Software RAID in Ubuntu

This is a small tutorial about software RAID in Ubuntu - but the method is probably the same in most of the other Linuxes out there.

Since I recently moved, I was looking through some boxes and found a couple of USB memory sticks, a Kingston DataTraveler I 4GB and a Kingston DataTraveler 8 GB, and I got this pretty silly idea, that I should make a software RAID across them. Yeah, don't ask. ;-)

So, here is how I did it and how you can do it.

First, you need to install mdadm which is the program that we use to manage the software RAID with. :::bash sudo aptitude install mdadm

Next, you should identify what device the disks get mapped to in the /dev/ directory: cat /proc/diskstats In my case they were mapped to /dev/sdb and /dev/sdi.

To prepare the devices for being used in the RAID, first set up a partitition on each disk using fdisk like this:

bredsaal@semtex:~$ sudo fdisk /dev/sdb

Command (m for help): d
Selected partition 1
Command (m for help): n
Partition type:
  e   extended
  p   primary partition (1-4)
p
Partition number (1-4): 1
First cylinder (1-1021, default 1):
Using default value 1
Last cylinder, +cylinders or +size{K,M,G} (1-1021, default 1021):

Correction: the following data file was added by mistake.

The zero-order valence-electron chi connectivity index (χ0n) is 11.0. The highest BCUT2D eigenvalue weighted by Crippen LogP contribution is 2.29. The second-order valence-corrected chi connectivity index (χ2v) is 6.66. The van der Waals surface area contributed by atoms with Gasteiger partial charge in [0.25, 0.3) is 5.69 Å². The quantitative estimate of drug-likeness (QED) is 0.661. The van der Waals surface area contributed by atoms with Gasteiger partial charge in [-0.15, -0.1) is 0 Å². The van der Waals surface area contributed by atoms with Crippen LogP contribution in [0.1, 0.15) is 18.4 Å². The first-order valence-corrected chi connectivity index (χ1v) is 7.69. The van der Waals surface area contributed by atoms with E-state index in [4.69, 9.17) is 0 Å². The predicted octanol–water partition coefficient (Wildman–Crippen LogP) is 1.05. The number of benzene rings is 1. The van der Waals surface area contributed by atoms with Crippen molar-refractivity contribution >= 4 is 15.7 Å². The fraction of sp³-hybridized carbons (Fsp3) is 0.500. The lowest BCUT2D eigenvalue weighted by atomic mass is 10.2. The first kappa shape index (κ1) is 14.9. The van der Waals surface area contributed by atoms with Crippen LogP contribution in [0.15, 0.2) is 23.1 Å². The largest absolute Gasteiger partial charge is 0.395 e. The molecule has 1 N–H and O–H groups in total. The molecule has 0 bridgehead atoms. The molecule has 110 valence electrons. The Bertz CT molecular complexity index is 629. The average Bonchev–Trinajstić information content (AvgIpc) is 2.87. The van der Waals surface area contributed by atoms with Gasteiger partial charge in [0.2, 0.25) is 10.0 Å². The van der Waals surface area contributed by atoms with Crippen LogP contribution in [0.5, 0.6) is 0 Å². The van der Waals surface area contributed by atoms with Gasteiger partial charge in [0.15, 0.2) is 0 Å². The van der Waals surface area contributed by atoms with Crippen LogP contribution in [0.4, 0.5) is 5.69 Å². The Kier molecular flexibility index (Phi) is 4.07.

Using default value 1021
Command (m for help): t
Selected partition 1
Hex code (type L to list codes): fd
Changed system type of partition 1 to fd (Linux raid autodetect)
Command (m for help): w
The partition table has been altered!

Basically, first you delete every partition on the device, and then you create a new partition that fills out the entire device. Last, you set the partition-type to Linux raid. Remember to do this to every device you want to use in your RAID.

When that is done, you should create the virtual RAID device: mdadm --create --verbose /dev/md0 --level=1 --raid-devices=2 /dev/sdb1 /dev/sdi1

If you, like me uses discs with different sizes, mdadm will ask you if you are sure that you want to create the disc array. Of course, press Y and then enter. If you would like to make another type of RAID than RAID1, you should set the --level flag to whatever RAID level you want.

Now all you have to do is to make a filesystem on the newly created RAID device: sudo mkfs.ext3 /dev/md0 and you should be ready to mount your RAID device. Of course, you can put a line in /etc/fstab to mount it automatically on every boot.


Written by Jannich Brendle ons 18 november 2009 In How to

social